"' Orgullo' - Proud," Santiago Gonzalez Cutre of Argentina told ABC News.
As Pope Francis addressed the faithful in his native tongue, there were cheers and tears of disbelief.
Francis, 76, the archbishop of Buenos Aires, is the first Latin American to lead the Catholic Church. He is also the first Jesuit to become pope.
According to Pew, the largest share of the world's Catholics - 39 percent - is located in Latin America and the Caribbean. In Argentina, 90 percent of all Christians are Catholic. The country has the 11th largest population of Catholics in the world.
Some said today that Francis' selection signaled a powerful change and the promise for a new future.
"I think he has a good base - especially Latin America has a large Catholic community down there so I think he will be impressive," said Tom Jackson, a San Diego resident studying abroad in Rome.
Victor Nunez de la Rosa, who was in Rome on vacation, said he'd never dreamed a fellow countryman would become pontiff.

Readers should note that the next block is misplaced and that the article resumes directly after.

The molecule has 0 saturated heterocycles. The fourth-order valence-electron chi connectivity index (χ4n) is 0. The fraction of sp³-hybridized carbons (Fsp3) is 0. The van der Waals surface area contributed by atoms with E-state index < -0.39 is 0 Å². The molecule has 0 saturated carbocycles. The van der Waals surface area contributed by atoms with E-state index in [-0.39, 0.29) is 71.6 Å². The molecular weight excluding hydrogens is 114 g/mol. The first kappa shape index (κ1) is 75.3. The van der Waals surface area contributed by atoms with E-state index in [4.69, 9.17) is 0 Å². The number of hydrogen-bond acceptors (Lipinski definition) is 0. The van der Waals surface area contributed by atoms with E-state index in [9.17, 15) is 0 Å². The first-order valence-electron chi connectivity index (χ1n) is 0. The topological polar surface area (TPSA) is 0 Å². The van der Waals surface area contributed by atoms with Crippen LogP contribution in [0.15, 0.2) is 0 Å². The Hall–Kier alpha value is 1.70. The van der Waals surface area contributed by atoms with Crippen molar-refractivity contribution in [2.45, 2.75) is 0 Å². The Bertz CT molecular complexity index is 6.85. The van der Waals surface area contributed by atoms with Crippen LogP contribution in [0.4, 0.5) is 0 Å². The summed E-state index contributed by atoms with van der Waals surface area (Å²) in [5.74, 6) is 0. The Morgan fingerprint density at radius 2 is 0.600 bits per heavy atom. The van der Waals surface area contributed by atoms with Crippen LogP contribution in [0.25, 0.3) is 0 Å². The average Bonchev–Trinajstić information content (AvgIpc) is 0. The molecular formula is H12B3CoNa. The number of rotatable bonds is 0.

"I still don't believe it," he said to ABC News.
"It is a celebration," said John Kukula of Dallas. "It is just phenomenal. Seeing something like this and the crowds and the sheer joy of people of all nations, literally, the Catholic Church is alive and well," said Kukula, who was in Rome visiting his daughter, Emma. "I think it is one of the best things that can be happening at this time - almost a new beginning. … That feelings of hope and a page turning."
And elsewhere, from Lima, Mexico City and Rio and especially Argentina, there was resounding emotion.
"For Catholics it's a great joy, such happiness that a representative of God on Earth has been elected," Manuel Moreno of Honduras told The Associated Press. "We hope that the whole world understands that nothing but Catholicism brings us closer each day to our creator."
ABC News' Cecilia Vega and The Associated Press contributed to this story.